“I wasn’t foolish enough to think that I was going to replace him or fill his shoes because we’re two very different people,” he added. “It’s natural to feel a pressure to compete, but that didn’t exist at all because he would not allow that. The transition was so graceful and respectful that there wasn’t any weirdness between us.”
Since leaving Keller Williams in 2014, Willis has kept his hand in real estate with Mark Willis Leadership, his coaching company that helps brokers and agents, as well as professionals outside of the industry become more effective leaders. He’s also ventured into the health and wellness industry with an ownership stake in Brain Juice, a multimillion-dollar supplements company.
Additionally, Willis operates the Willis Family Foundation in honor of his late wife, Cindy Willis, who died from advanced-stage metastatic breast cancer in 2019. The foundation advocates using canines for early cancer detection, as groundbreaking research suggests canines can “smell cancer” before it is detectable by scans or blood tests.
Geha and T3 Sixty CEO Stefan Swanepoel told Inman they’re not surprised eXp is battling for Willis, as his track record inside and outside of the office makes Willis the perfect pick to lead the cloud-based brokerage into the future.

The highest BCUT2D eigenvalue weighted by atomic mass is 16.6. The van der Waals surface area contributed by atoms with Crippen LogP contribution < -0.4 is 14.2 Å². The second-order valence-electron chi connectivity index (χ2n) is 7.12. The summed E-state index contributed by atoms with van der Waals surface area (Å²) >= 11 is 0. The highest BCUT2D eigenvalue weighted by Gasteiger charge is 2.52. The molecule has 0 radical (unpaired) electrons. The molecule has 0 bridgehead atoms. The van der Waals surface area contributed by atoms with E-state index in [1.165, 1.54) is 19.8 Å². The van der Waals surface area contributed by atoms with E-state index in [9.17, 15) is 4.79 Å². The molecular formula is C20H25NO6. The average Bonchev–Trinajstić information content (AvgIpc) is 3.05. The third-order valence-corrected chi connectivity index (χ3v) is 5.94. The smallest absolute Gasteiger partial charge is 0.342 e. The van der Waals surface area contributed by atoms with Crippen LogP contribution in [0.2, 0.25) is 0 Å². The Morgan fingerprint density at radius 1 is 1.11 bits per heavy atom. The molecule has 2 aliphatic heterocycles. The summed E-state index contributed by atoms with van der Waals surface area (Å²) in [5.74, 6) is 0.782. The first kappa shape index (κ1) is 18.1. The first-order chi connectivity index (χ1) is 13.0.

“Mark is a charismatic and driven leader who has proven he is able to grow a real estate brand and company exponentially fast as he did with Keller Williams Realty in the late 2000s and early 2010s,” Swanepoel said. “He builds strong and lasting relationships effortlessly and is able to gather momentum and a large following quickly.”
Geha added, “I think [coming to eXp] would be an incredible thing for him as a person, and I think it’d be great for eXp as a company. He’s a good person and he elevates the people that are around him or that work with him. He’s the perfect person to pick eXp up and take it to the next level.”